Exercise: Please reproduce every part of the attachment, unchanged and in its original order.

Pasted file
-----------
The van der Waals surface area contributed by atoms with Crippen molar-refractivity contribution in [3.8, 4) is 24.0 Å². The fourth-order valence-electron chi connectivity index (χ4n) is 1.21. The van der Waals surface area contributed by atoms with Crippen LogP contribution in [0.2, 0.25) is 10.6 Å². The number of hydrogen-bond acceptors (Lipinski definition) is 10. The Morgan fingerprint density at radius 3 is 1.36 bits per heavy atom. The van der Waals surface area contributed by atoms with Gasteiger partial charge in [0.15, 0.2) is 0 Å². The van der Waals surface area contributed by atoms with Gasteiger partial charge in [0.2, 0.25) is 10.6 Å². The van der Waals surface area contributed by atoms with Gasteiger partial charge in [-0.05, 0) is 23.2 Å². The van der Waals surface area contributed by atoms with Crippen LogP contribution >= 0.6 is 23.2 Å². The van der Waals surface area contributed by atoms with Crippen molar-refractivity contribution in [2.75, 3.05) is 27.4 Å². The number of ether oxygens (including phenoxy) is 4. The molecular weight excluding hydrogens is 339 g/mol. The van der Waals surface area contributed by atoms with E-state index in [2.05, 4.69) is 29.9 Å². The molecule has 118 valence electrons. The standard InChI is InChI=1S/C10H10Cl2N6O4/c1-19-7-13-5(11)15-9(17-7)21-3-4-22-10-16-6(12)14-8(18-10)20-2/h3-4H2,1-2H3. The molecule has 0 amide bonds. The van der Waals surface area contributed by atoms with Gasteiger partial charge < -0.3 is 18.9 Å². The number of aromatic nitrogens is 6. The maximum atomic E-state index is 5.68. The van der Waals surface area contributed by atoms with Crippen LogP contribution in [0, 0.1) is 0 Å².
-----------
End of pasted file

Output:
The van der Waals surface area contributed by atoms with Crippen molar-refractivity contribution in [3.8, 4) is 24.0 Å². The fourth-order valence-electron chi connectivity index (χ4n) is 1.21. The van der Waals surface area contributed by atoms with Crippen LogP contribution in [0.2, 0.25) is 10.6 Å². The number of hydrogen-bond acceptors (Lipinski definition) is 10. The Morgan fingerprint density at radius 3 is 1.36 bits per heavy atom. The van der Waals surface area contributed by atoms with Gasteiger partial charge in [0.15, 0.2) is 0 Å². The van der Waals surface area contributed by atoms with Gasteiger partial charge in [0.2, 0.25) is 10.6 Å². The van der Waals surface area contributed by atoms with Gasteiger partial charge in [-0.05, 0) is 23.2 Å². The van der Waals surface area contributed by atoms with Crippen LogP contribution >= 0.6 is 23.2 Å². The van der Waals surface area contributed by atoms with Crippen molar-refractivity contribution in [2.75, 3.05) is 27.4 Å². The number of ether oxygens (including phenoxy) is 4. The molecular weight excluding hydrogens is 339 g/mol. The van der Waals surface area contributed by atoms with E-state index in [2.05, 4.69) is 29.9 Å². The molecule has 118 valence electrons. The standard InChI is InChI=1S/C10H10Cl2N6O4/c1-19-7-13-5(11)15-9(17-7)21-3-4-22-10-16-6(12)14-8(18-10)20-2/h3-4H2,1-2H3. The molecule has 0 amide bonds. The van der Waals surface area contributed by atoms with Gasteiger partial charge < -0.3 is 18.9 Å². The number of aromatic nitrogens is 6. The maximum atomic E-state index is 5.68. The van der Waals surface area contributed by atoms with Crippen LogP contribution in [0, 0.1) is 0 Å².